DxOMark scores are junk and meaningless.
Please point why and how the DXO sensor measurement is faulty.
Note that Maui150 stated 'scores', not 'measurements'. IMO, their sensor Measurements are fine, it's their Sensor Scores
, that are faulty.
First, those scores are derived from the measurements in an incompletely disclosed manner - it's a 'weighted average' but weighted how? DxO themselves have stated, "The DxOMark Camera Sensor score is under normal conditions a weighted average of noise, dynamic range and color sensitivity information. But some non-linearities are deliberately included in the algorithm to avoid a clear weakness in one area from being masked by a strength in other areas,
). An analogy might be the Dow Jones Industrial Average, which is a price-weighted index - what if the Dow decided to give five of those 30 companies greater weight in the index, but didn't tell us which companies were the chosen five, or whether it was the same five from day to day? If they did that, the DJIA would have little utility as an index, although we'd still know the closing share prices of the 30 index companies, much like the DxOMark Scores have little utility as a sensor benchmark, although we know the results of the individual DxOMark measurements.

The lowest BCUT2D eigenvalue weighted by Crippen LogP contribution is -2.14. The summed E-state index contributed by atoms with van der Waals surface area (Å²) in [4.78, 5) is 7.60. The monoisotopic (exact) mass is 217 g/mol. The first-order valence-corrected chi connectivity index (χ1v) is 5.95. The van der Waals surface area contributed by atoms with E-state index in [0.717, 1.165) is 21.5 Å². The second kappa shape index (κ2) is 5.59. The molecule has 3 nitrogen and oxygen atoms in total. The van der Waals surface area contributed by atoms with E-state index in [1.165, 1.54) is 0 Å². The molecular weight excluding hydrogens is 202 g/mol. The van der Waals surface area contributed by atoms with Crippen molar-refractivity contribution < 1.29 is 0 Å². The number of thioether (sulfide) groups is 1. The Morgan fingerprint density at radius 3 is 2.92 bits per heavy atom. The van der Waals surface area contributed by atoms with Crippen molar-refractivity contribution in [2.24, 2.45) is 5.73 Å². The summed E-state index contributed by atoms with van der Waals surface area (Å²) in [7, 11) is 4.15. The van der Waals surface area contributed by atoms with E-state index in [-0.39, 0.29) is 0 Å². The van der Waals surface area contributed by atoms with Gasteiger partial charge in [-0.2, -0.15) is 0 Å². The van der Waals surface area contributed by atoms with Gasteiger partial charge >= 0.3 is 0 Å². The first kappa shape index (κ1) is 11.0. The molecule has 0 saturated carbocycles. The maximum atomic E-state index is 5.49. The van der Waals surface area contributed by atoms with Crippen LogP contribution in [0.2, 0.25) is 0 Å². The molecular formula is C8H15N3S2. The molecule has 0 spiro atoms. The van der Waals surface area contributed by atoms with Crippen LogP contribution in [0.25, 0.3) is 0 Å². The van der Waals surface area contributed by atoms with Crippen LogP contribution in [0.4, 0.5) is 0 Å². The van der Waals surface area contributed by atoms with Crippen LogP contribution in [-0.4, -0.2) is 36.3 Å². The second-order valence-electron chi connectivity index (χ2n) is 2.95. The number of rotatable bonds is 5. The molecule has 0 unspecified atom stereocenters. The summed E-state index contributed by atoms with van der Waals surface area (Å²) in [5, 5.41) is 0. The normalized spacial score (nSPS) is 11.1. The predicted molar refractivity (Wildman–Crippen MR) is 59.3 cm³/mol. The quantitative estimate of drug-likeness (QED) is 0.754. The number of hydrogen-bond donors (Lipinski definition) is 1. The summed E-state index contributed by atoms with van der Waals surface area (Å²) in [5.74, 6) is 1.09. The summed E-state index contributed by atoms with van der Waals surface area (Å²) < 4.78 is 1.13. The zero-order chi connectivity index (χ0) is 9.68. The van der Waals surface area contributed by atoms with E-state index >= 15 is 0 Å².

Second, the Overall Score is biased toward performance at base ISO. Two of the three subscores (Landscape and Portrait) consider performance only at base ISO, rather than considering performance of those metrics across the range of available ISOs for the sensor being tested. Not all amplifiers are created equal, and DxO's measurements clearly show that when comparing two sensors, while one may have better DR and color depth at base ISO (e.g. 100), the other may have better DR and color depth at ISO 3200. However, only base ISO contributes to those subscores. That's a bias in the subscores, and thus, it's carried forward into the overall score.
Now...put those two together. An Overall Score derived from three subscores with two considering only base ISO, meaning a 2:1 bias in favor of base ISO performance. An Overall Score which is a weighted average of three subscores with unknown weightings, affected by intentionally-selected but nondisclosed nonlinearities. Do the weightings and undisclosed skewings of the algorithm correct for that potential 2:1 bias, or make it worse? We don't know.
So, while it's possible to look at the specific measurements in their data (and I applaud DxO for publishing those data), and while it's possible to post those measurement data over and over again, it doesn't change the fact that DxOMark's Overall Score
and Use-Case Scores
are derived from those data in an ambiguous and undisclosed manner, and that
makes them faulty.